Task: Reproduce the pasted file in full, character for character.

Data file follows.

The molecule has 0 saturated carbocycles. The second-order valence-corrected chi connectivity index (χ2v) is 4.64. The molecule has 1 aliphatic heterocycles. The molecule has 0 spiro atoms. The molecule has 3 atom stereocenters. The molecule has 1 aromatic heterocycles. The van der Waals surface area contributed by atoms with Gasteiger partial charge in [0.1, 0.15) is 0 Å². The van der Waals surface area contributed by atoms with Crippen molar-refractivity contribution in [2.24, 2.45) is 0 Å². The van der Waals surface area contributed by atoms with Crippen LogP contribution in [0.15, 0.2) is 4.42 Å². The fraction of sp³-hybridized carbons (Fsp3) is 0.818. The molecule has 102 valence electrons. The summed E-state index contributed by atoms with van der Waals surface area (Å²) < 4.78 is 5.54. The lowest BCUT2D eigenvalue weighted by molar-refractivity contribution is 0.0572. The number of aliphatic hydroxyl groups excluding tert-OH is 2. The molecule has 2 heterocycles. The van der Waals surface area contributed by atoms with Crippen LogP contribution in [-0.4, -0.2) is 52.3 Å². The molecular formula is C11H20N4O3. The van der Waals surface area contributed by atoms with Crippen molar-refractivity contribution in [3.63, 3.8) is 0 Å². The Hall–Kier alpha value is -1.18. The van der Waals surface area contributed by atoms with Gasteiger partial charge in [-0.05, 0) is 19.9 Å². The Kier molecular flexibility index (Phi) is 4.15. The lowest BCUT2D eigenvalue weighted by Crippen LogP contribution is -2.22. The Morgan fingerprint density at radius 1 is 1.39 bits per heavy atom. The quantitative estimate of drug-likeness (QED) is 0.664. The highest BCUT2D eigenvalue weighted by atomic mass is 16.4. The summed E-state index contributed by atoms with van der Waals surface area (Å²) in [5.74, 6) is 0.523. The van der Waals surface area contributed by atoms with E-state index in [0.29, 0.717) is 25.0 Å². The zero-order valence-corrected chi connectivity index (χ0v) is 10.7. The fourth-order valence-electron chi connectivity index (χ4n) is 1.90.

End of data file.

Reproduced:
The molecule has 0 saturated carbocycles. The second-order valence-corrected chi connectivity index (χ2v) is 4.64. The molecule has 1 aliphatic heterocycles. The molecule has 0 spiro atoms. The molecule has 3 atom stereocenters. The molecule has 1 aromatic heterocycles. The van der Waals surface area contributed by atoms with Gasteiger partial charge in [0.1, 0.15) is 0 Å². The van der Waals surface area contributed by atoms with Crippen molar-refractivity contribution in [2.24, 2.45) is 0 Å². The van der Waals surface area contributed by atoms with Crippen LogP contribution in [0.15, 0.2) is 4.42 Å². The fraction of sp³-hybridized carbons (Fsp3) is 0.818. The molecule has 102 valence electrons. The summed E-state index contributed by atoms with van der Waals surface area (Å²) < 4.78 is 5.54. The lowest BCUT2D eigenvalue weighted by molar-refractivity contribution is 0.0572. The number of aliphatic hydroxyl groups excluding tert-OH is 2. The molecule has 2 heterocycles. The van der Waals surface area contributed by atoms with Crippen LogP contribution in [-0.4, -0.2) is 52.3 Å². The molecular formula is C11H20N4O3. The van der Waals surface area contributed by atoms with Crippen molar-refractivity contribution in [3.63, 3.8) is 0 Å². The Hall–Kier alpha value is -1.18. The van der Waals surface area contributed by atoms with Gasteiger partial charge in [-0.05, 0) is 19.9 Å². The Kier molecular flexibility index (Phi) is 4.15. The lowest BCUT2D eigenvalue weighted by Crippen LogP contribution is -2.22. The Morgan fingerprint density at radius 1 is 1.39 bits per heavy atom. The quantitative estimate of drug-likeness (QED) is 0.664. The highest BCUT2D eigenvalue weighted by atomic mass is 16.4. The summed E-state index contributed by atoms with van der Waals surface area (Å²) in [5.74, 6) is 0.523. The van der Waals surface area contributed by atoms with E-state index in [0.29, 0.717) is 25.0 Å². The zero-order valence-corrected chi connectivity index (χ0v) is 10.7. The fourth-order valence-electron chi connectivity index (χ4n) is 1.90.